Really dealing with temptation
I have never found a deep connection to the story of Jesus’ temptation in Matthew 4:1-11. I experience temptation all the time, but this is not where I go when I need help. To be honest, it seems too mechanical– temptation gets presented, Jesus neatly bats it away with a clever and germane Deuteronomy quote, then a skip across the desert to the next temptation– like some diabolical mini-golf course.
My temptations seem so much more visceral and agonizing. I rarely have the right word in the moment. I often feel desperate to make the ‘right’ choice. The beginning of 2 Corinthians 6 or Jesus in the garden of Gethsemane (Matthew 26:39 And going a little farther he fell on his face and prayed, saying, “My Father, if it be possible, let this cup pass from me; nevertheless, not as I will, but as you will.”) feels more descriptive of the struggle I feel. God, Help! Get me out of this!
Jesus the Pastor
What helped me turn the corner on those wilderness temptations was the realization that Jesus had to tell his disciples the story, because none of them were there! It was just Jesus and the devil and the wilderness. So at some point, Jesus decided, ‘this is the time to tell my disciples about the wilderness and what happened with those temptations.’ When He told them, the Gospel writers recognized ‘a keeper’. They included it in their particular stories (See Mark 1:12-13, Luke 4:1-13).
When was that moment? What was going on in the experience of the disciples and the crowds who were following such that Jesus said, ‘this is when I need to tell that wilderness story’.
I have no idea.
But I know that imagining Him deciding WHEN He would tell it makes me love Him and trust Him. It tells me He is sensitive to my needs. It tells me He is deliberate in His instruction. It tells me that He wants me to know what He has accomplished FOR ME so that I can live in His reign of grace.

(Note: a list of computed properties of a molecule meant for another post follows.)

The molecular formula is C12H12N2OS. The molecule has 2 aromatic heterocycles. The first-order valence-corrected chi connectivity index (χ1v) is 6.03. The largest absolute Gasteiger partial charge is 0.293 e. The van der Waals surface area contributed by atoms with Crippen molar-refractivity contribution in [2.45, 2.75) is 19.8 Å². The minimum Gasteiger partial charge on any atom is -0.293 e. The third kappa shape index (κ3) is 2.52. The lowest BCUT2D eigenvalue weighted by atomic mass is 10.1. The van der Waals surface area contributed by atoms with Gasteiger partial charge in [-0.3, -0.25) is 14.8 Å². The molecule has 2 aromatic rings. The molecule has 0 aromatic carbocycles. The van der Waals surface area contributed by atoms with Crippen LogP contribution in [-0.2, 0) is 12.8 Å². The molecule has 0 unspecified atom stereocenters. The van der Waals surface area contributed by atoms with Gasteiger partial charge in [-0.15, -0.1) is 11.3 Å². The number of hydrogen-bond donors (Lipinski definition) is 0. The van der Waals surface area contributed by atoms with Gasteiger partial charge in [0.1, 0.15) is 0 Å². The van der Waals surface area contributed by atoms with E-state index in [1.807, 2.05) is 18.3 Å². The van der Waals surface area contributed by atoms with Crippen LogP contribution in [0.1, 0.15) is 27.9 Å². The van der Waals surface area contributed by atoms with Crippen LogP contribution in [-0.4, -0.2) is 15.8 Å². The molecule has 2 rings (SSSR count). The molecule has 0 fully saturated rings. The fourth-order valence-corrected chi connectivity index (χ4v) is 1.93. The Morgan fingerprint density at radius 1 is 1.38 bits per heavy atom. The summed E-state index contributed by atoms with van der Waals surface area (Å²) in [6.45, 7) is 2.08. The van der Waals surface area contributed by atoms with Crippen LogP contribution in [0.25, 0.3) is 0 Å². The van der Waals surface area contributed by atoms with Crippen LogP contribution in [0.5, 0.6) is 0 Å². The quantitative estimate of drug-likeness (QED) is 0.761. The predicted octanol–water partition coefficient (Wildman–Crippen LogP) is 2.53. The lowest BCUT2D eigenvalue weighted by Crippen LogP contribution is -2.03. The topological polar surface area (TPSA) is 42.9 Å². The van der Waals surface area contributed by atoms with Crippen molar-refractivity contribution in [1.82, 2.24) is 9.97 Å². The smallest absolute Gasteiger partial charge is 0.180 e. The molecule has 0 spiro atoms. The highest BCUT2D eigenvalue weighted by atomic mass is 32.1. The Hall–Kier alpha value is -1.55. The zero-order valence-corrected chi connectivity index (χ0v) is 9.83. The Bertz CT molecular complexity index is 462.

The Reign of Grace
Winston Churchill famously said,
“Never in the field of human conflict was so much owed by so many to so few.”
As we think about all that Jesus has accomplished, it would be more accurate to say, [Never have] ‘so many owed so much to just one person.’
Martin Lloyd-Jones wrote,
“God has always dealt with mankind through a head and representative. The whole story of the human race can be summed up in terms of what has happened because of Adam, and what has happened and will yet happen because of Christ.”
It is Romans 5:12-21 where Paul carefully draws the analogy between the work and results of Adam and the new Adam, Jesus. It is this chapter where Paul explains the effect of one person on the many.
The reason Jesus chose the moment He did to tell His disciples about the wilderness is because He wanted them to know what He had accomplished for them. Jesus’ work of saying no to temptation created the way for us to say no to our own temptations. He ‘represents us’ as we engage our personal battles against the Tempter. His work accomplished so much for us. It was a grace.
And now, those of us who follow Jesus, live in a reign of grace. As John Stott writes,
Nothing could sum up better the blessings of being in Christ than the expression ‘the reign of grace’. For grace forgives sins through the cross, and bestows on the sinner both righteousness and eternal life. Grace satisfies the thirsty soul and fills the hungry with good things. Grace sanctifies sinners, shaping them into the image of Christ. Grace perseveres even with the recalcitrant, determining to complete what it has begun. And one day grace will destroy death and consummate the kingdom. So when we are convinced that ‘grace reigns’, we will remember that God’s throne is a ‘throne of grace’, and we will come to it boldly to receive mercy and to find grace for every need.
At some point, the disciples needed to know the story of the wilderness– because their connection to Jesus made it their own story as well.
May the reality of being connected to Jesus, our representative and head, give us courage to enter the wilderness of Lent and live under The Reign of Grace.